What I've Learned From Failing

Oct 29, 2017 00:00 · 1555 words · 8 minutes read ventures failure

We’re arriving once more at end of another semester.

As many of my friends, who are also studying, I am buckling down and getting ready for the exam period. Everyday brings it closer and with it a sense of nervousness, but also excitement.

In particular, the end of this exam period signals the end of my uni career. And I can’t wait to be able to pour more focus and energy into my goal. So with that in mind, I thought now would be a good time to think back to some of my past failures and see what I can learn from them.

These failures are of, what I refer to as, “side projects.” A side projects are ideas and products that are at the inception stage: before I would call them a startup or a business. Yet, they generally have the potential to gain a lot of traction and grow quickly. Twitter, for example, started out as a side project, and so did Slack.

Tobio

The vision behind Tobio was to introduce dynamic, algorithmic, financial trading in an easy to use web platform. Currently it’s really easy to get set up with static trading, such as with Acorns, and it’s just as easy to do dynamic trading with a bank or something like RobinHood. But there was no platform, that I knew of, to allow you to to write you’re own algorithms and let them loose, with real money, on the real market.

The plan was to create a web platform that allowed you to write algorithms and back-test them, which means testing them on historical data. This would allow you to determine how good, or bad, the algorithm was and let you tweak them without putting any of your real money on the line.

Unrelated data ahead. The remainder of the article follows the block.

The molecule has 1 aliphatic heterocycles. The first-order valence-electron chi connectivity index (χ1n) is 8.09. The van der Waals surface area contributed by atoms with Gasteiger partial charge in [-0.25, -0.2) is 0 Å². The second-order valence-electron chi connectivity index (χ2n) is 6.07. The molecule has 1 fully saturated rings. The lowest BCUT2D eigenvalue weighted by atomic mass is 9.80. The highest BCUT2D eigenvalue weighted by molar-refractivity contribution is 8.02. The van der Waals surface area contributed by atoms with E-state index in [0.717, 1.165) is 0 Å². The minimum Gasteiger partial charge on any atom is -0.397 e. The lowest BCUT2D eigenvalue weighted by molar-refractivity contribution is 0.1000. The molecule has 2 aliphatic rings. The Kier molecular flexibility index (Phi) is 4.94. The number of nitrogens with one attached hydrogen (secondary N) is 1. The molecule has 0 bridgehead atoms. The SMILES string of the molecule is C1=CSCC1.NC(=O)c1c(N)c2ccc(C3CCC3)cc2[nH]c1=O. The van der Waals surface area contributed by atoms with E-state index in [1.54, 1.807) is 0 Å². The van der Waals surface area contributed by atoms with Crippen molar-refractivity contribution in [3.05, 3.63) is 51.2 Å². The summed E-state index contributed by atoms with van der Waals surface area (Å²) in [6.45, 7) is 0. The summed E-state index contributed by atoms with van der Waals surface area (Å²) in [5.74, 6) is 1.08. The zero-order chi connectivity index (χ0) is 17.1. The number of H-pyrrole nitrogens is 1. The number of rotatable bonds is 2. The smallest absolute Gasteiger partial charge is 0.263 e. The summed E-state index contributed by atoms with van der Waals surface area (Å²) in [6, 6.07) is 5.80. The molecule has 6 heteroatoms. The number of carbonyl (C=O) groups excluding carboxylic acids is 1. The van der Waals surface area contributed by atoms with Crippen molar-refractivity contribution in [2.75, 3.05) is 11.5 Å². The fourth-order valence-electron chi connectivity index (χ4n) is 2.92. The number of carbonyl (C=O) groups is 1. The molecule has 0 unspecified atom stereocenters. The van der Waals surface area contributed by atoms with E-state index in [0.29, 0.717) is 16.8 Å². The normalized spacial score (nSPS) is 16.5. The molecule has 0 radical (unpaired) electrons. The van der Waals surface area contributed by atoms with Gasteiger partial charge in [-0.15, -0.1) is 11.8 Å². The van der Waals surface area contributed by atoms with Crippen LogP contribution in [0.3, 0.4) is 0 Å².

Then I would market this initial version as “the flight simulator for your personal finances.” Hopefully this would draw an initial, niche user base, and I would grow it from there towards the main vision.

Fundamental flaw

In hindsight this seems like a pretty solid idea, on the surface. Yet, there is fundamental flaw with all this, which I didn’t realise until a few months into the project.

Trading is hard. And algorithmic trading is even harder.

To write an algorithm that makes any money on the stock exchange, yet alone one that does so consistently is extremely hard. It’s a challenge even for a seasoned economist and trader. For a programmer or your average engineer it’s nearly impossible.

It seems obvious when you think about it a bit more. If it were easy to write a trading script and watch the money roll in, then everyone would be doing that.

Understanding this makes obvious a very negative user story. A user would come to the site and give try it out with a little bit of money, which they would likely lose. At this stage most would not return, and the few that stayed and tried again would likely lose even more money leading to a churn approaching 100%.

All theory, no practice

From a more operational point of view, I had no idea what I was doing. This was my first attempt at a venture and so obviously I didn’t have any clear direction or foresight. So I set out to plan everything and did a lot of thinking and writing: business plans, strategies, marketing ideas, and so on.

At the end of the day I came to realise the fundamental flaw I mentioned earlier. But if I hadn’t, I would’ve likely continued to work and plan way too much before actually testing out the product on real users.

In essence, I didn’t set out with the aim of achieving product-market fit, I set out to plan everything the best I could first. That lead to a lot of fumbling with documenting thoughts and strategies.

To add to this, I’m not an economist, and I have very little experience in stock trading. So I’m really the last person that should be trying to build a platform to facilitate stock trading. I had the algorithmic side covered, but not the trading side.

Pylon

Pylon had the goal of being an automation platform, that gave you access to individual pylons to do work for you. A pylon (lowercase) was a black box with very simplistic inputs and outputs, but usually a complex inner working, and it had the goal of automating some process for you to save time, money, or whatever.

An example, which was the first pylon I created, would summarise text for you. So you provide an article or PDF and it would pick out the important sentences, keywords and the topic of the text.